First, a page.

Strether, James's protagonist, is the fiancé and an employee of Mrs. Newsome, a powerful and wealthy socialite and businesswoman in Woollett. When the story begins, the 55-year-old Strether arrives in England as an ambassador for Mrs. Newsome. His assignment is to "rescue" Mrs. Newsome's son Chad from a lengthy stay in Paris. It is from Strether's viewpoint that the events and the characters in the story are seen by the readers; everything and everyone is presented to the reader as Strether sees it. Ostensibly mild-mannered, Strether is a highly dynamic character in The Ambassadors. At the beginning of the story, he is full of regrets for his lost opportunities in life. However, he grows emotionally and intellectually under the influence of life in Paris, which he finds liberating. In the end, when he is offered the new prospect of a life abroad, he declines, choosing to return to America and his work.
Chad, a young man in his late 20s, has lived in Paris for some time. He has remained unresponsive to his mother's repeated requests to return home to America. Although he is somewhat enigmatic, Chad displays perfect manners and is socially fluent and sophisticated. This is a marked and improved change in Chad that Strether claims is the influence of Chad spending time in Europe. Technically, Chad may be regarded as the novel's antagonist. He allies himself with Strether to some degree, likely calculating that it is better to co-opt his mother's emissary rather than alienate him.
Madame de Vionnet
Madame de Vionnet is married but lives apart from her husband, a count. She is poised, stylish, attractive, and artful. She makes an especially powerful impact on Strether, who comes to sympathize with her and later realizes he has fallen in love with her. Madame de Vionnet is a strikingly ambiguous character. She elicits the reader's sympathy as well as Strether's support and admiration, but she is also evasive and manipulative. Thus, James's comparison of her to the wily and alluring Cleopatra in English author William Shakespeare's (1564–1616) play (Book 6, Chapter 3) is highly appropriate.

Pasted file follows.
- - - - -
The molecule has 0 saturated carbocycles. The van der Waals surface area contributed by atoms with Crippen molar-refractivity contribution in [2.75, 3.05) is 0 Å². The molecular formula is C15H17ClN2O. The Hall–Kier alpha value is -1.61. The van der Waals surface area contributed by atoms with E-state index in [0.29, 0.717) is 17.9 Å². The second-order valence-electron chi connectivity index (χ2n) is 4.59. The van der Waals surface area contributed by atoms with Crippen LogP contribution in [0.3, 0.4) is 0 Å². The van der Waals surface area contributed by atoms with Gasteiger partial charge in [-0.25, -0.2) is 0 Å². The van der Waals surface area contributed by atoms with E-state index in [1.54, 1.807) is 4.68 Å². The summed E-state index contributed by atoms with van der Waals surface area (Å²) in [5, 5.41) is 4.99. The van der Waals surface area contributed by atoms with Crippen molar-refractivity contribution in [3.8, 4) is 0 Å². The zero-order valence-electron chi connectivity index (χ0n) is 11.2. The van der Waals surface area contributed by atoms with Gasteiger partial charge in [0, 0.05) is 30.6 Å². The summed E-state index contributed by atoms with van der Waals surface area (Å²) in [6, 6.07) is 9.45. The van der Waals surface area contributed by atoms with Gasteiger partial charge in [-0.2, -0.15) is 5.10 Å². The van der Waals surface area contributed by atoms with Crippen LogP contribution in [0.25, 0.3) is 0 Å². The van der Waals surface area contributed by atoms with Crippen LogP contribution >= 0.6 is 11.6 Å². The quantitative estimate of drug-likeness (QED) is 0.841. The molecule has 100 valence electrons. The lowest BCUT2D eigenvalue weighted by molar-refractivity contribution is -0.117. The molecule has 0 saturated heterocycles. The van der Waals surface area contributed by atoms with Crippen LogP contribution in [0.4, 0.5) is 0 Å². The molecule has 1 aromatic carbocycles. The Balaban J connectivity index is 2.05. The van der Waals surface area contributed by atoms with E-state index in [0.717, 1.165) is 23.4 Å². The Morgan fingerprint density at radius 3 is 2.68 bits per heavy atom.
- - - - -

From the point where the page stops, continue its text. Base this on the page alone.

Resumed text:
Maria Gostrey makes her living by serving as a guide for compatriots visiting Europe. She meets Strether at the outset of the story in Chester, a small city in England. She then serves as his confidante for much of the remaining action in the novel. Maria is portrayed as witty, savvy, and insightful. Although Strether grows increasingly fond of her, she is not 100 percent transparent with him. For example, she conceals the fact that Madame de Vionnet is having an affair with Chad. By the end of the novel, it is clear that Maria Gostrey would like to pursue a relationship with Strether, but he politely declines.
Little Bilham serves as Chad's house sitter when Chad is out of town. Strether, who meets Bilham before meeting Chad, develops an affection for Little Bilham, regarding him as a type of protégé. Strether is especially enthusiastic about the idea of Little Bilham's marrying Mamie Pocock. Little Bilham is an enigmatic character. On the one hand, he serves, like Maria Gostrey, as a confidant for Strether. On the other hand, also like Maria Gostrey, he is less than totally transparent with Strether. Strongly loyal to Chad, he conceals the fact of the latter's affair with Madame de Vionnet. He leads Strether to believe that Chad's relationship with the lady is a "virtuous attachment," when in fact it is a romantic affair.
Sarah's mother dispatches Sarah, along with her husband Jim and Jim's sister Mamie, as a second group of "ambassadors" to persuade Chad to return from Paris to America. Sarah Pocock is the most blatantly disagreeable, ill-tempered character in the novel. Intensely biased and inflexible, she embodies her mother's wishes with no variation. Her character shines in her hostile meeting with Strether in Book 10, Chapter 3.